Wednesday, September 21, 2011

MAX6818-Based Debounced Breadboard Keypad

This was a quick little project I put together while I was bored this week.  This is an eight button keypad, but uses the Maxim MAX6818 part to debounce all of the buttons.  This is important because when you connect regular buttons to TTL logic or a microcontroller, you don't realize it, but every time you press it, the button will bounce on it's contact, often several times, causing more than the single desired edge.

This is usually solved by implementing some sort of low-pass filter, to convert the multiple fast edges into a single, slightly slower edge.  This can be done in software, or even just using a simple RC filter with a Schmitt trigger to clean up the slow rise time.  That being said, it's always a pain for every project to have to wire up a bunch of capacitors and resistors, or copy-paste in the exact debounce software every time I want a button, so I designed this button module which can plug into a breadboard and have eight debounced buttons right away.

The MAX6818 is quite nice, in that it implements a 40ms low-pass filter on eight button inputs, has internal pull-up resistors, has an open-collector pin-change interrupt, and even tri-state outputs so you can share the buttons with other devices on an 8-bit bus.  I brought everything out to a 0.1" edge connector, which when populated with male header can plug straight into a breadboard.  I also added a solder jumper, such that you can hard-wire enable the outputs if you aren't interested in tri-state capabilities.

Unfortunately, I didn't bother checking component costs until after I finished the design.  The Maxim debouncer chip is more than $8!  Considering this can be implemented with a 50 cent 74HC14 chip, this thing really is just a waste of money, unless you're only planning on using it yourself, in which case you can sample the part from Maxim.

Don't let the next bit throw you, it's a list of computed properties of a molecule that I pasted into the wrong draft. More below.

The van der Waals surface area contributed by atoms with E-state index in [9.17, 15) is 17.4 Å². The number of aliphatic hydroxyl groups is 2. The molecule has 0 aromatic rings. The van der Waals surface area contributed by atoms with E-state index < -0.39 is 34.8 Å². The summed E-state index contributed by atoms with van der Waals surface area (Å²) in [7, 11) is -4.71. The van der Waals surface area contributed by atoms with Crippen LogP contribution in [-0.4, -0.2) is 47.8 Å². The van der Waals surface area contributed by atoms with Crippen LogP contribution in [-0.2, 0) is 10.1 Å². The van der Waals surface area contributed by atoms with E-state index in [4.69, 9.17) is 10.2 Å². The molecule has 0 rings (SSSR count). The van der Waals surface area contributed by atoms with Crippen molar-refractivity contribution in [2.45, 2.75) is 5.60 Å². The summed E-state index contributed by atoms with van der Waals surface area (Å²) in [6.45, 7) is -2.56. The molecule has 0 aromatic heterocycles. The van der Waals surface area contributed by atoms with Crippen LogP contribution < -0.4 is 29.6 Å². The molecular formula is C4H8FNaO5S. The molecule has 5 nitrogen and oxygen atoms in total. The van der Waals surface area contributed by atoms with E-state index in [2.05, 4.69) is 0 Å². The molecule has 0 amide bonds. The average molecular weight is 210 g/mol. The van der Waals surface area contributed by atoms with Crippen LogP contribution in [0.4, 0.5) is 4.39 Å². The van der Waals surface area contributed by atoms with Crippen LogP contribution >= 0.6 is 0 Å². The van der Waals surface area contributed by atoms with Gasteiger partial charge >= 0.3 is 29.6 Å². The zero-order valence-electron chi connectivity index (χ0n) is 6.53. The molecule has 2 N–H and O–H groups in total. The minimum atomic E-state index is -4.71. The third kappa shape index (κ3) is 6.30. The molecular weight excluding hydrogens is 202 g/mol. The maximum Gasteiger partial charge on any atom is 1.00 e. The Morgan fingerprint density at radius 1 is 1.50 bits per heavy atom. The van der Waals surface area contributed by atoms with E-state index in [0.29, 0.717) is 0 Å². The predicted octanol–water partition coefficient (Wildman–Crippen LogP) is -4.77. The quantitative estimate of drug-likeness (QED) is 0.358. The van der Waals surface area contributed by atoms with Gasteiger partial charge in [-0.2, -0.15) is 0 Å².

So, I'm not going to bother having this fabricated, but I will release the design files CC BY-SA, so if anyone else wants to actually order these and test it, do with the files as you will.

Design Files.

If you do order them from someplace like Dorkbot or ITead and end up with spares, I would be interested in buying one or two of the copies off you, just to have something to do with my MAX6818 samples.

3 comments:

  1. The coolest things are often born out of boredom... As for the MAXIM chip, I've been baffled by their prices before. The MAX7219 sells for $10 on SparkFun!

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  2. I know! I keep getting tripped up on it, because their sampling program is so good (which is probably exactly what they want). I'm redoing the board with a 74HC14 when I get the motivation to.

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  3. The tragedy of Maxim/Dallas - very neat stuff, good info and nice sampling policies but any number of the actual parts ends up horribly expensive and often hard to get.

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